Take Time for the Pain – By Harold T. Bryson
In June 1986, Harold Bryson’s marriage of 23 years ended abruptly. Having returned from a trip late one night, he entered the house to find that his wife and sons were gone. Most of the furniture was also gone. A note on the kitchen counter read, “I have decided to leave.”
She gave no reason for her departure and no address for where she’d gone. The absence of his family created shock, disbelief, numbness, panic, hopelessness, and many other feelings. Bryson sat in silence throughout the night. He tried to pray. He cried. In his mind, the tragedy had not happened.
Three years later, Bryson experienced an unexpected teachable moment when he heard Carly Simon singing “I Haven’t Got Time for Pain.” The lyrics hit Bryson in a strange way. He realized that he hadn’t taken his pain honestly—spiritually, theologically, or practically. He had thought that the marriage would mend and the pain would go away. He had substituted fanciful imaginings for hardcore realities. He had tried to escape into work. He had driven his pain deeper into his subconscious, hoping that if he buried it deeply enough, he might forget it was there.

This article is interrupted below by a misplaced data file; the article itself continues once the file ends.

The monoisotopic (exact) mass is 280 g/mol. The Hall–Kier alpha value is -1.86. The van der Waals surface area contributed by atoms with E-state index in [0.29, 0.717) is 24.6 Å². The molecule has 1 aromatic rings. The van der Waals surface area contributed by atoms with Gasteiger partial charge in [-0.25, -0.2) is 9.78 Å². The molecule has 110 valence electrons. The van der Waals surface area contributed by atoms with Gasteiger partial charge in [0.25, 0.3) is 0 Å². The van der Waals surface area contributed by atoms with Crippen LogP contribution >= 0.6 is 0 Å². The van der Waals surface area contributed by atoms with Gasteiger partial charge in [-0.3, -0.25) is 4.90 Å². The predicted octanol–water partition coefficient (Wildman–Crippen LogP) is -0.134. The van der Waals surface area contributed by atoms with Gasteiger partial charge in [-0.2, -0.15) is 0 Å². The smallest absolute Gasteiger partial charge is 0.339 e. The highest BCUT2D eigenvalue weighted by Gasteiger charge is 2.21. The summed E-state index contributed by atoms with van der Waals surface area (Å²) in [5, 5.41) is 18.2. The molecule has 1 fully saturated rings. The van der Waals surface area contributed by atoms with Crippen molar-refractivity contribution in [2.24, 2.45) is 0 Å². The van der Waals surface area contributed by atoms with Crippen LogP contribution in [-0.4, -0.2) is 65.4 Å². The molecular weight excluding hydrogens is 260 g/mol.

The words of Carly Simon gave him pause. As he evaluated his futile responses to pain, he realized: “You have to take time for the pain.” So he did. In this book, Bryson shares insight gained as he learned about pain and the best help for it, which comes from God.
Harold T. Bryson
Harold T. Bryson is a native of Mississippi. He received his professional education at Mississippi College and New Orleans Baptist Theological Seminary. After his training, he served as pastor of several churches for eighteen years. Later, Bryson was chosen to become Professor of Preaching at New Orleans Seminary. He served that position for seventeen years, and then was elected to become professor at Mississippi College where he served ten years. In both educational institutions where he taught he was chairman of the Preaching Department. Bryson combined leading preaching conferences and preaching in interim pastorates with his teaching responsibilities. As a writer he has written nine books along with numerous articles for preaching periodicals. He is now retired, and he and his wife enjoy travel and time with their seven grandchildren.